Options traders distinguish between actual volatility, recorded and measured from data, and implied volatility. The latter term comes from solving the options models using price and the various known inputs. Typically volatility is the only input term that must be estimated. High implied volatility means that traders of options are incorporating uncertainty in their estimates. With this in mind...
Get ready for maximum potential volatility in a single trading hour!
It starts Thursday afternoon, when we will get the results on participation in the Greek debt swap only an hour before the market close. Before the opening on Friday, we will get the most important economic news of the month, the employment situation report.
We all want to know whether the economy is improving and, if so, by how much. Employment is the key metric since it is fundamental for consumption, corporate profits, tax revenues, deficit reduction, and financial markets.
We would like to know the net addition of jobs in the month of February.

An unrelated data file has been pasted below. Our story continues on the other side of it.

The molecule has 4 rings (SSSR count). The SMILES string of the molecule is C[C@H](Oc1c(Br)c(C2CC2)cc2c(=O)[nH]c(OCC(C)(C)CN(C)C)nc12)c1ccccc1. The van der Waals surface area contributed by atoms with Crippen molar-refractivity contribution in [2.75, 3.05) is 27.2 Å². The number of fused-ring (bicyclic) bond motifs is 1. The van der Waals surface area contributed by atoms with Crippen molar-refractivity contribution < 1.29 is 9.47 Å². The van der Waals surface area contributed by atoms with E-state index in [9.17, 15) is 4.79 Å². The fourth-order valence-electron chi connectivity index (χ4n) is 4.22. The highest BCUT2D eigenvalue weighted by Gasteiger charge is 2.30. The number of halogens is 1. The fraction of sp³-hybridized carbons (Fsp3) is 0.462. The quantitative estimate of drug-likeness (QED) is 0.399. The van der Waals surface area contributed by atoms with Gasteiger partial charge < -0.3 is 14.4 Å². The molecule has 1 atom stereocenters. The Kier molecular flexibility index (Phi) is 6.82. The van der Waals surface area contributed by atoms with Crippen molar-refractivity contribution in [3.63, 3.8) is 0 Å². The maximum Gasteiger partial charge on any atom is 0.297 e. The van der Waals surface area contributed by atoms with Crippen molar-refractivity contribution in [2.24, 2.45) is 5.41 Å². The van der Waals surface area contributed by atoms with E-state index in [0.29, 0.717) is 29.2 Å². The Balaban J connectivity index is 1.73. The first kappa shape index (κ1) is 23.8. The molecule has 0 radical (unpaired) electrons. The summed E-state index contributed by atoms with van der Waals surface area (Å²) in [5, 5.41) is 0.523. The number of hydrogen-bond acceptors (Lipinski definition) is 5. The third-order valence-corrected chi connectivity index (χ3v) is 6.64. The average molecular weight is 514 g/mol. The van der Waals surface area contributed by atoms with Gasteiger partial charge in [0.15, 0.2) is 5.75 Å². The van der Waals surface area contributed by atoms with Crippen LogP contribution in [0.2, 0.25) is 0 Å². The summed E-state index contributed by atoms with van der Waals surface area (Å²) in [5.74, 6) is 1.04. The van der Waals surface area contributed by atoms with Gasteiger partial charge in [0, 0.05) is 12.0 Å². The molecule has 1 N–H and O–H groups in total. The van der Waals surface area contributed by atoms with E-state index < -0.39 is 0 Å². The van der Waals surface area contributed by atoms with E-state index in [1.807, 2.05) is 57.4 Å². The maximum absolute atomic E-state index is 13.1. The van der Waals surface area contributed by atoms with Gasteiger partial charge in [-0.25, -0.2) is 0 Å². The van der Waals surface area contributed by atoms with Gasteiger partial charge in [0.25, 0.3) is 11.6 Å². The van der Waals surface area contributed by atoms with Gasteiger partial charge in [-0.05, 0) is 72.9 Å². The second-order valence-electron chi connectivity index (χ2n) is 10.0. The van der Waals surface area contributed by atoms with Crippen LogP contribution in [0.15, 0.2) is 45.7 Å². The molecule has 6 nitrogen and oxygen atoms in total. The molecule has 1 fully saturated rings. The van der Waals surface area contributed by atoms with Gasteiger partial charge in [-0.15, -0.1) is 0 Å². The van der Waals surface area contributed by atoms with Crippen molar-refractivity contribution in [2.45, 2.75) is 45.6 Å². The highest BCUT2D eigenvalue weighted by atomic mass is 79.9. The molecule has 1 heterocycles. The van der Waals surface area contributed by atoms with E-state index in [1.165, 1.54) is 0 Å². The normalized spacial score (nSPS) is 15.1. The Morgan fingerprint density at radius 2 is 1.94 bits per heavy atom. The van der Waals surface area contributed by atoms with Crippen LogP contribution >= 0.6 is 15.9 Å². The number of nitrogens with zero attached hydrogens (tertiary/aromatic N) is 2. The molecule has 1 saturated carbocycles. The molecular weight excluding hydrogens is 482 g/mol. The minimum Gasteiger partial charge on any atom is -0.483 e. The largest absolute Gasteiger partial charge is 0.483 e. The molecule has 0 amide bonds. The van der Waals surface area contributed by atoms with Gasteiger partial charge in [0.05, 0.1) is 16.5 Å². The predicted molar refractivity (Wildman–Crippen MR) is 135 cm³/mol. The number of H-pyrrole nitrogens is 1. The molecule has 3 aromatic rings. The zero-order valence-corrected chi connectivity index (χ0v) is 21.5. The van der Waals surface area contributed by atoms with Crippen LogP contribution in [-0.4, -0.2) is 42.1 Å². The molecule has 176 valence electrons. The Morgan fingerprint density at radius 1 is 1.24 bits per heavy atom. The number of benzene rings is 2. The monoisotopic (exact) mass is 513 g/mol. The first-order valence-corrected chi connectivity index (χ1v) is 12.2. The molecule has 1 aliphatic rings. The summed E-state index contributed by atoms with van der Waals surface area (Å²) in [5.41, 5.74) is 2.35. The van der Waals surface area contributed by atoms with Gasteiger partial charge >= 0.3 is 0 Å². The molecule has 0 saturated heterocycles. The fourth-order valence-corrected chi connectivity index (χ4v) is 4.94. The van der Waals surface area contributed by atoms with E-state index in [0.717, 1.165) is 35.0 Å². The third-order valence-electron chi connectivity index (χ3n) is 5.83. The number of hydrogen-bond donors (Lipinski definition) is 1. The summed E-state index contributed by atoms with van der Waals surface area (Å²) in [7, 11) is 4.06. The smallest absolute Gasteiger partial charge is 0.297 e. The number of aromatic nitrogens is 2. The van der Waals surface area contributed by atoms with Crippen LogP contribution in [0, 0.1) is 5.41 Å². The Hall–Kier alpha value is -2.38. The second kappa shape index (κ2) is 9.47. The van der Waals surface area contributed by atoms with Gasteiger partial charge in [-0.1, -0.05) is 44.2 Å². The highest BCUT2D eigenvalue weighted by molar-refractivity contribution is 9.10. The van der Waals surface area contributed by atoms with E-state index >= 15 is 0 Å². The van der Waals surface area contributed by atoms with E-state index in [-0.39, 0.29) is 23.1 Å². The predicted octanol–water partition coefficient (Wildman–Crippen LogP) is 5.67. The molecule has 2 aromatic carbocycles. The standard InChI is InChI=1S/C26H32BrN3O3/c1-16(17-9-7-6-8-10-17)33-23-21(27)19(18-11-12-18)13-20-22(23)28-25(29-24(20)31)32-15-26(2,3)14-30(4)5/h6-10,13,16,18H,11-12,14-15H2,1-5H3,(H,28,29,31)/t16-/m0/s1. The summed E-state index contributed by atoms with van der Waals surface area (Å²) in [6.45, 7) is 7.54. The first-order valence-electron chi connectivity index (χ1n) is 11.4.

To provide an estimate of monthly job changes the BLS has a complex methodology that includes the following steps:
- An initial report of a survey of establishments. Even if the survey sample was perfect (and we all know that it is not) and the response rate was 100% (which it is not) the sampling error alone for a 90% confidence interval is +/- 100K jobs.
- The report is revised to reflect additional responses over the next two months.
- There is an adjustment to account for job creation -- much maligned and misunderstood by nearly everyone.
- The final data are benchmarked against the state employment data every year. This usually shows that the overall process was very good, but it led to major downward adjustments at the time of the recession. More recently, the BLS estimates have been too low. (See my preview from last month for a more detailed account of this, along with supporting data).